A bottle of LOCAL sunflower oil!

Even the most devoted locavores have to work around the limits of Minnesota. We don’t grow olives, coffee, chocolate, or sugar cane. Beets, yes, but I have yet to see anyone marketing a local beet sugar.

So when folks pledge to go all-local in their kitchens, they often leave a little wiggle room for their beloved imports. I mean, California olive oil is not as bad as Italian in food-miles, right?

Well, your dilemma is now solved. Tom Smude, whose farm is near Pierz, MN, is now selling his gorgeous, golden cold-pressed sunflower oil. Interested? Currently in the Twin Cities, The Golden Fig and Local D’Lish are carrying it in their loca-foods stores-both of which deserve a shop by any locavore.  The oil was put into a distributor’s warehouse about three weeks ago, and if you ask your coop or grocery store to carry it, they should be considering it at this very moment.

Tom Smude spoke to me on the phone, as he was watering his sheep, who were expressing their gratitude loudly. “The sunflowers look awesome, they are just flowering right now. It’s been a challenge, but it’s been fun.”

The decision to get into the oil business took a winding path. It started as an idea for a drought resistant crop that could be used to make bio-diesel for his tractors and to sell, and the leftovers used for animal feed. After some research, it looked like there was no money in bio-diesel, so he started looking into the food grade oil market. A big broker was interested in buying big loads that would be chemically processed and used in big food manufacturing. That didn’t look like a very good bet, either.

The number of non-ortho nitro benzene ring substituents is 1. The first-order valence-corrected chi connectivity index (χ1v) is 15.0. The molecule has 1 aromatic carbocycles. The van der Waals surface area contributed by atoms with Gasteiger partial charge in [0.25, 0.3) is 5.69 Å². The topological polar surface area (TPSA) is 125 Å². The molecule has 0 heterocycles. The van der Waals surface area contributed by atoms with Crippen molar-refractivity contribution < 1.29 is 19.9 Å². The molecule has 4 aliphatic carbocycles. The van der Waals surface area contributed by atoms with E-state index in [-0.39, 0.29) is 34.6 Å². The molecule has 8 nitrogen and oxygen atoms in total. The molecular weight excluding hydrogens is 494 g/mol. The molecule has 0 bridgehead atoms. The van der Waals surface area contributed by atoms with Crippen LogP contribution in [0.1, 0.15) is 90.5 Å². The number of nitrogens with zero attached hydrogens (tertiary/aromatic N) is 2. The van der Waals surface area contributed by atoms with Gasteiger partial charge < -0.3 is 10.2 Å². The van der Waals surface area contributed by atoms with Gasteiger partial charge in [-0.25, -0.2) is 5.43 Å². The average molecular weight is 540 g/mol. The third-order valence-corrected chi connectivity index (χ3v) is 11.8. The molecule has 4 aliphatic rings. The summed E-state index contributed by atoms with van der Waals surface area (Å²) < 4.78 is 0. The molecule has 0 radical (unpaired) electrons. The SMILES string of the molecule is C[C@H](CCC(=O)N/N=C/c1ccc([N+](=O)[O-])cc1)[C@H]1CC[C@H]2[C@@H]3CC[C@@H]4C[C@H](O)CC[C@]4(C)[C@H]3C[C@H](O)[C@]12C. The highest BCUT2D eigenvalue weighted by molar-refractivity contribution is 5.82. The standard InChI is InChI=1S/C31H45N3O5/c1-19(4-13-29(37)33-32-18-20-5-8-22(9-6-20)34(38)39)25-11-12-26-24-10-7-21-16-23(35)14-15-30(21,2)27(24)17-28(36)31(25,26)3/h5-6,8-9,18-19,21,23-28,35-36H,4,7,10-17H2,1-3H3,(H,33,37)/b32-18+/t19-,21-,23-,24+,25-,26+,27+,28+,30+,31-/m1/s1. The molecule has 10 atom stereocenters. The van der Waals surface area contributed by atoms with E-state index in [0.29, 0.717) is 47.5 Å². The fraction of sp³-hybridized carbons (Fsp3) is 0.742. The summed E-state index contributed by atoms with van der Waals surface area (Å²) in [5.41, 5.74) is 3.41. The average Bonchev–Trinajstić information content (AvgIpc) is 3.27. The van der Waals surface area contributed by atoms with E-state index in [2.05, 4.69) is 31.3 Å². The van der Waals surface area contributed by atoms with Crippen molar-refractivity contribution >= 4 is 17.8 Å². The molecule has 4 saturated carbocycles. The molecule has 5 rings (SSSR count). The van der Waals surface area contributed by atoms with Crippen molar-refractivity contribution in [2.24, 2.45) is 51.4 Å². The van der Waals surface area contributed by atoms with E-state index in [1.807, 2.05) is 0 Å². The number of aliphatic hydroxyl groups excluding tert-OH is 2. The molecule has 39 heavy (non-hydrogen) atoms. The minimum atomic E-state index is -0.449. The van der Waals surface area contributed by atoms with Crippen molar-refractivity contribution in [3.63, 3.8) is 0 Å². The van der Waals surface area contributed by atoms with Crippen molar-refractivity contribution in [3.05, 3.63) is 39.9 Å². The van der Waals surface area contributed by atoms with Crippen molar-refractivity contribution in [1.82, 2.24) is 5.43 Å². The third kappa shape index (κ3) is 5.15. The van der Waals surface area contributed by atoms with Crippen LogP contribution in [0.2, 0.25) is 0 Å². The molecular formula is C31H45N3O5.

sunflowers at the Smude Farm

Smude’s experience raising natural Black Angus Beef had already introduced him to the experience of having middle men take all the profits. “We put all these hours into these cattle, and somebody makes money, but it’s not us.” So, he decided to take the leap and make a high-quality oil, bottle it and sell it as “Smude”s Cold-Press Sunflower Oil.” The crop is sustainable, and nothing goes to waste. “When we press the seeds, we make the leftovers into feed for the cattle.”

A big difference with cold-pressing is the absence of chemicals in the extraction process. “Cold pressing, I get 90% of the oil out. They use hexane to get 100%.” Said Smude. Hexane is a neurotoxin, and there is some evidence that traces of it remain in food. Commercial oils are also processed with high heat to make them stable, and stripped of their natural flavors.

Sunflower oil is comparable to canola in its lipid makeup, and refined sunflower oil often used for fried foods because of its high smoke point. Don’t be confused, though, this is cold press oil, with a smoke point of 325-340 F, so it is better for making sautes, salad dressings and baked goods.

I tried the golden oil in muffins, cookies, and roasted some new potatoes in it. The flavor is buttery, with a hint of sunflower flavor. We also rolled some sweet corn in it before salting, and crushed some garlic into a puddle of it to dip bread. It was tasty in all applications. Smude recommends it as a popcorn oil. “We have been sampling out popcorn popped in the oil at Farmers Markets, and only getting great feedback. People want to buy it once they taste it.”